Northern Ireland prison guard slain in gun ambush
DUBLIN (AP) -- A veteran Northern Ireland prison officer was killed Thursday in a gun ambush as he was driving to work, the first slaying of a security-force member in the British territory in 18 months.
Police said a gunman in a passing car shot David Black, 52, as he drove onto the M1 motorway southwest of Belfast. His car plummeted down a grassy embankment into a ditch.
Police found the attackers' suspected getaway car burned out in the nearby town of Lurgan, a power base for two Irish Republican Army factions opposed to Northern Ireland's peace process, the Real IRA and Continuity IRA. They said the car had Dublin license plates.
No group claimed responsibility. Politicians and police commanders said IRA die-hards were to blame, and the government of the neighboring Republic of Ireland pledged to help hunt down those responsible.
"I know that I speak for every decent man, woman and child on this island, north and south, in expressing revulsion at this act," said Irish Foreign Minister Eamon Gilmore.
Gilmore said police in both parts of Ireland would crack down anew on IRA extremists, many of whom live in the Irish Republic near the border. "There will be no return to the dark and violent days of the past," he said.
And Sinn Fein, the Irish nationalist party that persuaded the Provisional IRA to renounce violence and disarm in 2005, said today's IRA remnant offered no coherent path forward.
"It is patently obvious that the peace process will not be derailed by incidents like this. It hasn't in the past and it won't in the future," said Sinn Fein's John O'Dowd, education minister in the unity government that has run Northern Ireland since 2007. He said IRA splinter groups should recognize reality and "bring an end to these pointless actions."
The Northern Ireland Prison Service said Black had been a prison guard for about 30 years and was due to retire soon.
Finlay Spratt, chairman of the Northern Ireland Prison Officers Association, described Black as "a very nice fellow to work with. He always ensured he did his job to the letter. He was a very good officer."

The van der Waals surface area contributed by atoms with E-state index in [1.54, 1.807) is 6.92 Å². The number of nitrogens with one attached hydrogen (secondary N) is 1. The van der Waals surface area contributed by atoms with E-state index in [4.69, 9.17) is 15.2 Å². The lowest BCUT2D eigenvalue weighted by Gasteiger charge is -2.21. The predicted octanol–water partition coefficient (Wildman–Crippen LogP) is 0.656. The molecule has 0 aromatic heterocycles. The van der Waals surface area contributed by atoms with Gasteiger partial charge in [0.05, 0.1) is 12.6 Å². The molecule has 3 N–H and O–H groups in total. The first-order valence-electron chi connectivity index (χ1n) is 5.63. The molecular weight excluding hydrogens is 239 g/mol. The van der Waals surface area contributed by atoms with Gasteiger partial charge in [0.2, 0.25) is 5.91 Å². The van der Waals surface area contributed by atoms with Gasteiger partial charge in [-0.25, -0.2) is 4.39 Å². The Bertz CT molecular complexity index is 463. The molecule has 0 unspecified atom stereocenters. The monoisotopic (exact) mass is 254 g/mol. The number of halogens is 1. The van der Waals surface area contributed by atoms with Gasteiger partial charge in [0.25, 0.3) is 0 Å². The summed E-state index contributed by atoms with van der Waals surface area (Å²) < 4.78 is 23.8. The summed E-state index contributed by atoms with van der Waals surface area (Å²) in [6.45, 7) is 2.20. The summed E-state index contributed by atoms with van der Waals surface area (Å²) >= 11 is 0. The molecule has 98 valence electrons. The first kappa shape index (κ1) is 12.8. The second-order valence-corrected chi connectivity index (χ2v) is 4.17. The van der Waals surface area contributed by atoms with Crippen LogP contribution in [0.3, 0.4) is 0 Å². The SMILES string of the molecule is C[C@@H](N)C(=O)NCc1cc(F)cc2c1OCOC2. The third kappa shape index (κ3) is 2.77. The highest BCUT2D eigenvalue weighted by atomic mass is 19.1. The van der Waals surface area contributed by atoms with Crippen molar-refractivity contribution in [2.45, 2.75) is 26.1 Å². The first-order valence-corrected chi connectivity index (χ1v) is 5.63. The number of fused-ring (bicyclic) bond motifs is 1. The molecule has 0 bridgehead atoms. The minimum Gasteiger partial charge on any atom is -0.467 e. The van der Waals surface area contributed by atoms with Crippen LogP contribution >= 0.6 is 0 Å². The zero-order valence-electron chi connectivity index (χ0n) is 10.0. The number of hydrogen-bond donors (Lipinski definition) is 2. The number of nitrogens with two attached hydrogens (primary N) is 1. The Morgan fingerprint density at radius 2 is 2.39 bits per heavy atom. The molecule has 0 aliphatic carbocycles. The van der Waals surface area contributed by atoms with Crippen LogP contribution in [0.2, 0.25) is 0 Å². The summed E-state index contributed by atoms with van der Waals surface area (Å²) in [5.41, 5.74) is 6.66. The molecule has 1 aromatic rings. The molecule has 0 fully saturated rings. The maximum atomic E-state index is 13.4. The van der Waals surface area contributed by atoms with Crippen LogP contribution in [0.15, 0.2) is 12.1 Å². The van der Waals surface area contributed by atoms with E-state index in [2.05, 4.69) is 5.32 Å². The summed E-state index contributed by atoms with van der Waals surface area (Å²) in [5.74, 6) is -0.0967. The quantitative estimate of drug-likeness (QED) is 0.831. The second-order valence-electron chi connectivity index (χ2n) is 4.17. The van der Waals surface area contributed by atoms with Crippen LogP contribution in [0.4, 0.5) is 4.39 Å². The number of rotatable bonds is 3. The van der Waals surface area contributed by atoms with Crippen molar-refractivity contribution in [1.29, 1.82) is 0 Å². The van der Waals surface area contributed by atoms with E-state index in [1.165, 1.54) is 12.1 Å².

But Spratt lambasted the weakening of security provisions for prison officers, who live in civilian areas and still face death threats from extremists on both sides of Northern Ireland's sectarian divide.
Spratt said the Northern Ireland and British governments "have stripped away all the security around prison officers. They treat us now as if we live in normal society," he said.
The victim worked at Maghaberry Prison, where more than 40 IRA inmates have been waging protests for more than a year, including smearing their cells with their own excrement. The prisoners want to receive "political" status, the same symbolic issue that spurred 10 Irish republican inmates to starve themselves to death in 1981, and also oppose the prison's policy of strip-searching inmates.
Most attacks by today's IRA factions fail, either because of British intelligence tipoffs or faulty equipment. Much of their violence is aimed at criminal rivals within their working-class Irish Catholic host communities.
The last Northern Ireland security-force member killed was in April 2011, when a 25-year-old Catholic recruit to the police force was blown up by an under-car booby-trap bomb outside his home. The IRA factions particularly seek to deter Catholic recruitment into the once Protestant-dominated police force, a major achievement of peacemaking.
But Catholic recruitment into the prison service has been less successful, a problem highlighted in a recent British government appeal for more applicants from Irish nationalist communities.
Black was the 30th prison officer to die as part of Northern Ireland's four-decade conflict. Most were killed by the Provisional IRA, but the previous killing in 1993 was committed by the Ulster Volunteer Force, a paramilitary group rooted in the British Protestant side of the community.